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Africa, biodiversity, Biology, ecosystem, Environment, Uncategorized

African wildlife: What it looked like 1000 years ago and why this is important

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Sub-Saharan Africa was classified into four herbivory regimes, or ‘herbivomes’ based on analyses of the abundance and community composition of different herbivore functional types. These ecoregions support previously held views on the distinctiveness of forest, desert, nutrient-rich savanna and nutrient poor savanna systems. Credit: Dr Gareth Hempson

A team of local scientists have wound back the clock by 1000 years to reconstruct wildlife populations across Africa to help us better understand how they have shaped the world we live in.

This is important, because to understand the ecology of Africa, and much of the rest of the globe, you have to include animals — and now we have the means to do so, says lead researcher Dr Gareth Hempson, postdoctoral researcher at School of Animal, Plant and Environmental Sciences at Wits University.

Hempson, together with Professor Sally Archibald (Wits University) and Professor William Bond (University of Cape Town), has published a paper inScience, an international journal, titled: A continent-wide assessment of the form and intensity of large mammal herbivory in Africa.

“Animals matter and ecologists across the world are starting to realise that many ecosystems cannot be understood without including animals and their impact into their thinking,” says Hempson.

“The problem is that in most places, natural wildlife populations are extinct. The challenge that we took up was to try and bring them back.”

Hempson says Africa is the only place left where they could conduct this study because there are fewer cases of extinction here. There are many protected areas where animal populations are still intact in Africa. The team focused on large mammal herbivores — plant-eating animals like antelope, zebra, elephants, rhino and pigs. These mammals form an integral level in the food pyramid, both consuming vegetation and themselves being consumed by carnivores.

“We used wildlife census data from as many of these protected areas as possible, and then analysed how factors like rainfall, soil fertility and vegetation types influenced the abundance of different species.

“With that information and the knowledge about what rainfall, soils and vegetation used to be like — we were able predict how many animals of each species there were in all the places that are now so radically transformed,” Hempson explains.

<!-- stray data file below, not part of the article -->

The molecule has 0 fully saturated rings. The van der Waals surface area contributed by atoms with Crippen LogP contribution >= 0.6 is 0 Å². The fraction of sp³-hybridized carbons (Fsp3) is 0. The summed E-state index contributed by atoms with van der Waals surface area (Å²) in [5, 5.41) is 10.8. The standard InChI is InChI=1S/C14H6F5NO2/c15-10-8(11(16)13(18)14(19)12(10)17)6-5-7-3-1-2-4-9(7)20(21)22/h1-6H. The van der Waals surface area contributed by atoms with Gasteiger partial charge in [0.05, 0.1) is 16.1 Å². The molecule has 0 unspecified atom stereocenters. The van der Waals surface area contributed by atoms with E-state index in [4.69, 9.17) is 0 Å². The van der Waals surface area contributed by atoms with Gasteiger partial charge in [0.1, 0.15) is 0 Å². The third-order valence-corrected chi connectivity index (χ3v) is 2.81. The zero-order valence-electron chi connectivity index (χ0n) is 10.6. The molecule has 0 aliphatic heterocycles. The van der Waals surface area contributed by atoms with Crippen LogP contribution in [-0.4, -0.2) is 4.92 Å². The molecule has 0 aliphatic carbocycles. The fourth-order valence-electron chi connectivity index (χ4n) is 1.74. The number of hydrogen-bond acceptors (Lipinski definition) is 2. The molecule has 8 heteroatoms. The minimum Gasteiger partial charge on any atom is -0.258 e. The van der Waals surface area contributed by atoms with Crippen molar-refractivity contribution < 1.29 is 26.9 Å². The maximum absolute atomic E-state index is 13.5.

The researchers recognised ‘herbivory regimes’ across Africa. Dry areas — where there is not much food and very wet areas — where the food is almost all out of reach in the forest canopy and had relatively few animals. The in-between areas, says Hempson, are really interesting. “They are your classic African savannas.” The drier savannas are packed with a kaleidoscope of African wildlife, and the wetter savannas are dominated by elephants and fire.

“All those patterns are of themselves really interesting, and lend strong support to previous ideas about the large-scale ecology of Africa. But there is much more that we can do with this new information,” says Hempson.

How does this help us?

  • This research provides a platform for fitting animals into the global ecosystem models that are used to predict where planet Earth is headed.
  • It allows us to look outside of Africa — for example towards South America — and compare the ecology of our continent with one that lost its big animals thousands of years ago. It raises questions such as: Did they help shape their own ecology, so that the world changed when they were lost, or were they merely passive users of ecosystems shaped by climate and soils?
  • It also lets us explore the evolution of animal-associated groups like thorny plants, or dung beetles, because we can now make sense of their current distributions that were shaped by animals in the past.
  • Back in Africa, livestock have replaced wildlife over vast areas. This research will bring us closer to answering where has this occurred? What are the implications of this shift? Are they simply interchangeable, or are there consequences for how ecosystems work?

Reference: G. P. Hempson, S. Archibald, W. J. Bond. A continent-wide assessment of the form and intensity of large mammal herbivory in Africa.Science, 2015; 350 (6264): 1056 DOI: 10.1126/science.aac7978

 

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